Article Prepared by Mark E. Peterson
Many businesses, especially small- or medium-sized businesses are not aware of the Foreign Corrupt Practices Act (“FCPA”) or they do not believe that the law can apply to them. Below are five basic facts that surprise many businesses who are not experienced in dealing with the FCPA.
The FCPA has two main components: anti-bribery provisions, which apply universally to all “issuers,” “domestic concerns” and other persons, and record keeping and internal control provisions, which apply only to companies whose securities are registered in the U.S. and companies that file reports with the SEC. For the purposes of the anti-bribery provisions, issuers are essentially defined as public companies. Domestic concern means any individual who is a citizen, a national or resident of the U.S., as well as any entity (corporation, LLC, partnership, sole proprietorship, etc.) that is organized under the laws of any state or territory, or that has its principal place of business in the U.S.
It surprises many small business owners that they don’t actually have to pay a bribe to violate the FCPA. Like the federal securities laws, it is enough that someone offers to pay a bribe or promises to make such a payment or give something of value to a government official.
The FCPA applies to actions by any officer, director, employee, or agent of a domestic concern. This means that if you hire a third-party intermediary to act on your behalf and you authorize the payment or “know” that such a payment (or promise of payment) would be made. The courts will deem that a company has such knowledge if it disregards a high probability of the illegal action. That means that companies that do any international business must be very careful to include FCPA provisions in any international agreements and actively monitor for improper behavior.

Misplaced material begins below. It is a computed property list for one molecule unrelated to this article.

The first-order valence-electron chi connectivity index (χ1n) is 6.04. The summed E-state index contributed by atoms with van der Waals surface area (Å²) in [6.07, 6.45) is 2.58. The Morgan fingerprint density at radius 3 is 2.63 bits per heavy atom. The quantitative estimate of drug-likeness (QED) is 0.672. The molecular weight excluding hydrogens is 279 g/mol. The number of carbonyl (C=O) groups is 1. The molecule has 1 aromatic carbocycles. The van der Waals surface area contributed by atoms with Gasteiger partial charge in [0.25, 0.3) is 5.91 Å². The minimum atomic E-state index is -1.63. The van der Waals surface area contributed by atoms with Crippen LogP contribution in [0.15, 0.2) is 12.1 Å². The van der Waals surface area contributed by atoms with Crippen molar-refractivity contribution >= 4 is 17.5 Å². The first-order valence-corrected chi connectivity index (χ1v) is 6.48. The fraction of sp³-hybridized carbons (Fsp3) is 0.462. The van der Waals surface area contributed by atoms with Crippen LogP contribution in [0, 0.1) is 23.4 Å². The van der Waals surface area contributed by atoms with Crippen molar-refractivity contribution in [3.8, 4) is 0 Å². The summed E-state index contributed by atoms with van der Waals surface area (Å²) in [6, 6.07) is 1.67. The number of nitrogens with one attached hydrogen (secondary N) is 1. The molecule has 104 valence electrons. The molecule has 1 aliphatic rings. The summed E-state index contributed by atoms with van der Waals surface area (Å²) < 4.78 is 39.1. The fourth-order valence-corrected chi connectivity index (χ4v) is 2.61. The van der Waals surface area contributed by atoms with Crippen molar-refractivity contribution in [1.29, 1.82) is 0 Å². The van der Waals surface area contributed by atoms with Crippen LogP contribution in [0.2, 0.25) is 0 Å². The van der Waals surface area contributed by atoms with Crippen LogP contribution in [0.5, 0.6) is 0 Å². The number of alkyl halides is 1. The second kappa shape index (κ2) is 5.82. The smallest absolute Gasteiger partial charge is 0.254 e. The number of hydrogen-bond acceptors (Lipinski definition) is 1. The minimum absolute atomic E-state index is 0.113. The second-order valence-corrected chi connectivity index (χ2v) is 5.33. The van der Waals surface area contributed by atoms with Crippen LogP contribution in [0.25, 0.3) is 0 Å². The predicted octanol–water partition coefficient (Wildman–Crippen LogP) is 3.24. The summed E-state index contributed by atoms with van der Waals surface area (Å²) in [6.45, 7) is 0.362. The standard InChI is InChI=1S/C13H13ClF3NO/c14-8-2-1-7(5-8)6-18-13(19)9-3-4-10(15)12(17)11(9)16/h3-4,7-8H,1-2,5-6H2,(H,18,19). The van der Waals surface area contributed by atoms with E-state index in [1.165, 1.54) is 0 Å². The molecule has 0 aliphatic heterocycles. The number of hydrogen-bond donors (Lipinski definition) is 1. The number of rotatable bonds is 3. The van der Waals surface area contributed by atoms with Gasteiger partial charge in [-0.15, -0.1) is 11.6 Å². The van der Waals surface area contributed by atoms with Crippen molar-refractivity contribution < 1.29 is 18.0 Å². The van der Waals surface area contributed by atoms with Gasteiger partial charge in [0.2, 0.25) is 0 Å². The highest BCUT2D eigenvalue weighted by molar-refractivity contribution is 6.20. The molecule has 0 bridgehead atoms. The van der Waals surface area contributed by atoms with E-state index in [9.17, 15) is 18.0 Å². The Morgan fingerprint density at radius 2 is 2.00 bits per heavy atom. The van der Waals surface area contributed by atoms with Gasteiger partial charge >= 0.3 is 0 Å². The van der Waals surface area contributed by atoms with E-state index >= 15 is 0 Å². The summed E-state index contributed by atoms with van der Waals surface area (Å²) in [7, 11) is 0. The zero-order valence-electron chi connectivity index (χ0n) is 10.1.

There is no provision in the FCPA that sets a minimum level for a bribe to be in violation of the FCPA. Thus, even the offer to pay a small amount is a violation of the FCPA. In fact, the Department of Justice does aggressively pursue actions even in cases where the amounts involved are small.
If you are planning on expanding into a new market by partnership with another company, or by acquiring or merging with a company in a foreign market, be aware that actions by that company in the past may pass on to you. For example, artificially high contract payments that are really disguised bribes that continue after the merger or partnership may be a violation of the FCPA.
The best way to avoid problems is to be aware of the possibility and to take adequate steps to prevent such payments. Prior to entering into any contract with an international partner, be sure to have someone knowledgeable about the FCPA review the contract. If you expand into an international market, or if you are already there, you should have an effective compliance policy in place to prevent or minimize problems.
For more information on the FCPA, please contact Mark E. Peterson at email@example.com or by phone at 916-492-5000.
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